Nearby, a simpler building also harks back to Sag Harbor’s heyday. The Custom House, which dates from 1789 when Sag Harbor became a US port of entry, was the home of the port’s first Custom Master. Custom House is now a museum that recounts the life of the Custom Master Henry Packer Dering and his family.
Today boating in Sag Harbor is more likely to be on leisure crafts; its waterfront is busy with boats, a marina, historic yacht clubs and charters. Sag Harbor Charters operates tours of the bay, while Sailacat offers private catamaran yacht charters, taking you out to explore the nearby bays and islands.
You’ll find more extensive beaches beyond Sag Harbor, but Haven’s Beach, only a five-minute drive from the town center, is known for its calm waters. This area is excellent for families, walkers and those who just want to sit and watch the boats go by.
Sag Harbor restaurants
Sag Harbor offers a sophisticated, varied dining scene. There are over 20 restaurants within the village, mostly focused on lively Main Street and the harborside. The American Hotel, which dates from 1846, has long been a centerpiece of Main Street. The restaurant combines French influences and local specialties. Expect lobster bisque, foie gras, oysters, or tuna steak served with a chive beurre blanc sauce.
For an unsurpassed bayside location, perfectly situated for sunset, the firm favorite is Beacon. Only open in summer, it produces a seasonal menu, which changes from year to year. Look for fresh flavors, seafood and some trademark dishes, such as halibut baked in parchment. Looking out over the yachts of Sag Harbor is the Dockside Bar & Grill, an informal seafood joint, perfect for grabbing a quick sandwich or fresh fish tacos.
There’s more than enough to tempt you within the small network of streets by the harbor, but if you venture just a little farther out, you’ll be rewarded with a real gem in the Sag Harbor dining scene. Estia’s Little Kitchen has earned a reputation with those in the know for its varied menu, which includes healthy, light takes on Mexican dishes, including delicious Crab tostadas, shrimp taquitos, and adobe pork nachos, often incorporating ingredients from the restaurant’s own garden.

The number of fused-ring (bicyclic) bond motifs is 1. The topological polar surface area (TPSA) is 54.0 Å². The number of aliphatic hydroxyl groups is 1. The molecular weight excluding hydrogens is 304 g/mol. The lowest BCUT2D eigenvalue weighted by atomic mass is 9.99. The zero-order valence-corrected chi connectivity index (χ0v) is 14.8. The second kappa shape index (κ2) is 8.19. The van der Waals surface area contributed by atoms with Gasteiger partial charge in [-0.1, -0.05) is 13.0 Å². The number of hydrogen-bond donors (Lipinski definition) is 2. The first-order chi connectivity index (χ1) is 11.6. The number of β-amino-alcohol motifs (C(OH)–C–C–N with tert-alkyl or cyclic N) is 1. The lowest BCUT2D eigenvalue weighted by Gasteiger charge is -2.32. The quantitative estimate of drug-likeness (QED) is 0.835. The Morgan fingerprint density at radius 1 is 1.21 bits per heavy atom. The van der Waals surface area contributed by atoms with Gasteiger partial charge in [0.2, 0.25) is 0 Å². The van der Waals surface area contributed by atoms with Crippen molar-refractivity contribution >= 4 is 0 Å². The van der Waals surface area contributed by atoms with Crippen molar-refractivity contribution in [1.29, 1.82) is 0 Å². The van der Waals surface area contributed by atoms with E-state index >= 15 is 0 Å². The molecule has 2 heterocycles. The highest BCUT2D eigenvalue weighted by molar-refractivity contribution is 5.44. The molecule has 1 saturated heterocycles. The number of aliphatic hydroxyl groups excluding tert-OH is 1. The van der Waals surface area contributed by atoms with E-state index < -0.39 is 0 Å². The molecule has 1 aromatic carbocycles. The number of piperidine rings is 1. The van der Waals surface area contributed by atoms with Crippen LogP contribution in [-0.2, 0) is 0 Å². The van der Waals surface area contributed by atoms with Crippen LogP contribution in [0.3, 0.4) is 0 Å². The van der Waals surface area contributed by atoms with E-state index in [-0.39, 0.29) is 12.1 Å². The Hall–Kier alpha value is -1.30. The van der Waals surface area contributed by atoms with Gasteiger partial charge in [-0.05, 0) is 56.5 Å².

Sag Harbor nightlife
Sag Harbor can claim a couple of the East End’s most historic cultural destinations. Bay Street Theater, a non-profit venue right by Long Wharf on the bay, has developed a formidable reputation for its works, many of which have transferred to Broadway. Inland stands the much-loved Art Deco single-screen Sag Harbor Cinema, with iconic its “Sag Harbor” sign lighting up Main Street.
For a drink, the bar at the American Hotel is always a classic spot to start the evening with a cocktail or a glass from their excellent wine list. A low-key watering hole, The Corner Bar makes a good stop for a beer. Night owls head to Murf’s Backstreet Tavern, a tiny place with regular live music, that’s open until 4am.
Get one with Nature
" The Elizabeth A Morton Wildlife Refuge is a magical place...an easy beautiful stroll down to the bay! Take some birdseed with you hold it in the palm of you hand, while being still, and see what happens! Children and grown ups love this! "
Local tips and information for going out in the Sag Harbor from The Corcoran Group. Explore dining, shopping and nightlife.All Sag Harbor tips